Act will ensure transparent access to registers
Act will ensure access to registers with more transparency
Maintaining access to birth, death, marriage and civil union registers while ensuring there are safeguards for individuals’ personal information is the main outcome of the Births, Deaths, Marriages and Relationship Registration Amendment Act passed yesterday, Internal Affairs Minister Rick Barker said.
"In a climate where identity fraud has sadly become a more common occurrence the government is committed to ensuring that personal information is protected from misuse and abuse while still providing legitimate access.
"It is about striking a good, workable balance and there is no doubt the Act achieves this. After all an individual’s personal identity is an extremely valuable asset so is worthwhile protecting,” Mr Barker said.
The new proposals which come into effect in just over six months time will contribute to this by:
requiring applicants for certificates and printouts to present identification. creating an ‘access register’ so people can find out who has applied to access their records. enabling a person to request that their records not be publicly disclosed.
He says that the access register is an important contribution to a more transparent environment for access to public register information.
“It means anyone can check who has been accessing their life event records and that’s an important contribution to a more transparent access environment for registers.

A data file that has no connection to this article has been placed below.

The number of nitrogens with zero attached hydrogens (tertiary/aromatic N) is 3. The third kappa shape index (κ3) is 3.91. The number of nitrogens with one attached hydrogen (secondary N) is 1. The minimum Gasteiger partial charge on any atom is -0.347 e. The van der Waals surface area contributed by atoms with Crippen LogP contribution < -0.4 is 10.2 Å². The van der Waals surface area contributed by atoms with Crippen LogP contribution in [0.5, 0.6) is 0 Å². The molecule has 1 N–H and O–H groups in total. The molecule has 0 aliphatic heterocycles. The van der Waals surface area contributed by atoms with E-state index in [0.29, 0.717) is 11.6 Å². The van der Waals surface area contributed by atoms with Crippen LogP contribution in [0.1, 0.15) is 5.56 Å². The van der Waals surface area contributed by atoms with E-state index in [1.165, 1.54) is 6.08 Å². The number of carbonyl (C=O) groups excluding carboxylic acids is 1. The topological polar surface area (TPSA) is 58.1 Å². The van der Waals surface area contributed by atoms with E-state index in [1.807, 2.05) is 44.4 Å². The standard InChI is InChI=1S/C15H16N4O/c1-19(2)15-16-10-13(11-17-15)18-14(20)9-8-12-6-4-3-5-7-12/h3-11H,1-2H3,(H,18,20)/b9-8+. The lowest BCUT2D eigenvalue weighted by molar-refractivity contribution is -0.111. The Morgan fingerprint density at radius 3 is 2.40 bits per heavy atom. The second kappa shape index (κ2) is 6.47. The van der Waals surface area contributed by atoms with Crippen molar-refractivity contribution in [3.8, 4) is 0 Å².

"New Zealanders pride themselves on living in an open society. The Government is committed to ensuring that we find an appropriate balance between openness to personal information while ensuring safeguards for individual privacy. This Act achieves that,” Mr Barker said.
"Meanwhile there are other important changes contained in the Act. At the same time, the Act will provide easier access to the registered information, for example, by allowing historical information to be accessed through a web-based service. Researchers will be able to request access to a greater range of information, including identifying information, about groups of individuals. Currently, researchers can only access non-identifying information for health, demographic or statistical research. Such access will be extended to people undertaking historical research.
"Other provisions will contribute to reducing identity fraud and providing better collection management of personal information.
"For example, a new register will be established to record the name changes of New Zealand citizens and permanent residents whose births are recorded in another country.
"This will assist in our ability to reduce identity crime," Mr Barker said.
Other features of the Act include the ability to follow up parents of unregistered babies and to ensure that the information on the official records is complete and accurate.
The Births, Deaths, Marriages and Relationship Registration Act provides a revised and balanced framework for the accessing and protection of personal life information relevant to the 21st century.
“New Zealanders can be assured that this new Act will help protect their personal information from criminal misuse and uphold the integrity of life event records while not significantly compromising legitimate access to that information,” Mr Barker said.